News / Middle East

    Syrian Kurds Defeat Islamists, Declare Autonomy

    Syrian Kurds Defeat Islamists, Declare Autonomyi
    X
    Henry Ridgwell
    November 15, 2013 3:26 AM
    The most powerful Kurdish faction in Syria has declared self-rule over the territory it controls in the north-east of the country. The announcement further complicates the civil war in Syria, and presents a complex problem for neighboring nations. Henry Ridgwell reports for VOA.
    Syrian Kurds Defeat Islamists, Declare Autonomy
    Henry Ridgwell
    The most powerful Kurdish faction in Syria has declared self-rule over the territory it controls in the northeast of the country.  The announcement further complicates the civil war in Syria, and presents a complex problem for neighboring Turkey and the autonomous Kurdistan Regional Government in northern Iraq.  

    In recent weeks, Kurdish militia in Syria have ousted Islamist fighters from several villages close to the Turkish border.

    The victories prompted the main political group of Syria's Kurds, known as the PYD, to declare autonomy.

    At a press conference in Paris this week, the head of the PYD Saleh Muslim discussed why the Kurds were able to defeat the Islamists.

    “Because in the end, they are fighting for money, as I mentioned.  There are about 3,000 people killed from them.  At the beginning, they were strong, but now they are not strong enough," said Muslim.

    Opposition groups in Syria accuse the Kurds of colluding with Syrian government forces - a claim the PYD strongly denies.

    There was some coordination over the withdrawal of government troops from Kurdish areas last year - but they remain historic enemies, says Robert Lowe of the Middle East Center at the London School of Economics.

    “Maybe the regime has been buying time and it’s one area of Syria they would prefer not be fighting at the moment.  But I think the regime will be unhappy that the Kurds have gone as far as to declare a full autonomous government because contemplating any break-up of Syrian territory is an absolute red line for a regime built on Arab nationalism," said Lowe.

    Kurdish gains in Syria pose a complex problem for Turkey.

    The border has long been porous; Turkish attempts to build a frontier wall are being met with violent protests.

    Ankara also is trying to negotiate a peace deal to end the decades-long war against Kurdish separatists known as the PKK, which is closely allied to the PYD in Syria.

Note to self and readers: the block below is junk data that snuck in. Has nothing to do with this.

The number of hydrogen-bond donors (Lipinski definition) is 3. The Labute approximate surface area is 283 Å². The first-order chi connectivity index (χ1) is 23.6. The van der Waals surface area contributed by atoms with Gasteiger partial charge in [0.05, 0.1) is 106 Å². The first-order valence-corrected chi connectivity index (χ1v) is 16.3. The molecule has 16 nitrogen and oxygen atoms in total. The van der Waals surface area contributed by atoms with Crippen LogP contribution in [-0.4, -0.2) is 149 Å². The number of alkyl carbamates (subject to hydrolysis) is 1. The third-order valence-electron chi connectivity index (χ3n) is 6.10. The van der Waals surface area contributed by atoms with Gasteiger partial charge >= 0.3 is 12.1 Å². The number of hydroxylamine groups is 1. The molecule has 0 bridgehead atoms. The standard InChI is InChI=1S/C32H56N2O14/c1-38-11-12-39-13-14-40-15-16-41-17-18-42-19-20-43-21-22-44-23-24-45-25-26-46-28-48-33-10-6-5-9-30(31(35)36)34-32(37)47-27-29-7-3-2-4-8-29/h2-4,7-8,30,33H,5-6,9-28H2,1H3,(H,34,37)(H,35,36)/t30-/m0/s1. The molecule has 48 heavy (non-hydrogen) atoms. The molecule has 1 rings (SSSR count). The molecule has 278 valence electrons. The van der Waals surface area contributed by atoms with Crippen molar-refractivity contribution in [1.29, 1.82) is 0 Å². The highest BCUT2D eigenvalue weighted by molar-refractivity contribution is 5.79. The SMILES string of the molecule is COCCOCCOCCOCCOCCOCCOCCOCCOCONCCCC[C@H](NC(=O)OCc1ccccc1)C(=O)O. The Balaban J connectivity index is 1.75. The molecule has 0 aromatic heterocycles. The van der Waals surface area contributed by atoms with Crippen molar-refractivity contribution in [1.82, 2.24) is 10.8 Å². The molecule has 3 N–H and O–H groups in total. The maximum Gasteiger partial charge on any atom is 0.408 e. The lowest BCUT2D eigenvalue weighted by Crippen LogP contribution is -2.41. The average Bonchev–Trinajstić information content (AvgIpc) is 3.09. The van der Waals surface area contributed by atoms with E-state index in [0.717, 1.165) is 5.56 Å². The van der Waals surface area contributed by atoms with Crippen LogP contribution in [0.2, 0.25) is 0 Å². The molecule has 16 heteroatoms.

But the move towards autonomy for the Kurds - already in northern Iraq, and now increasingly in Syria - could benefit Turkey, says Ibrahim Sirkeci of Regents University in London.

    “Independence of Kurdistan in either of these countries perhaps will be conducive to establish a more peaceful solution which may appear in Turkey as well in the medium to long-term," said Sirkeci.

    Kurds in northern Iraq already enjoy much autonomy.  Statehood for all Kurds may be a long held dream, but Iraq’s Kurdistan Regional Government will be wary of the developments in Syria, says Robert Lowe.

    “The party, the PYD which has declared autonomy, is not an ally of the Kurds in Iraq.  And also partly because it upsets Turkey, which is a very, very important partner for the Kurds in Iraq," he said.

    But more broadly, the regional momentum is towards Kurdish independence, says Ibrahim Sirkeci.

    “It may appear in a federal system, a confederal system or whatever, but it seems at the moment there is nothing against that. The environment is quite conducive," he said.

    Analysts say the Kurdish gains further complicate the ongoing civil war in Syria, which is witnessing the splintering of opposition forces.

    You May Like

    Video For Many US Veterans, the Vietnam War Continues

    More than 40 years after it ended, war in Vietnam and America’s role in it continue to provoke bitter debate, especially among those who fought in it

    Video Newest US Citizens, Writing the Next Great Chapter

    100 immigrants graduated Friday as US citizens in New York, joining the ranks of 680,000 others every year in cities across country

    Family's Fight Pays Off With Arlington Cemetery Burial Rights for WASPs

    Policy that allowed the Women Airforce Service Pilots veterans to receive burial rites at Arlington had been revoked in 2015

    Featured Videos

    Your JavaScript is turned off or you have an old version of Adobe's Flash Player. Get the latest Flash player.
    Vietnamese-American Youth Optimistic About Obama's Visit to Vietnami
    X
    Elizabeth Lee
    May 22, 2016 6:04 AM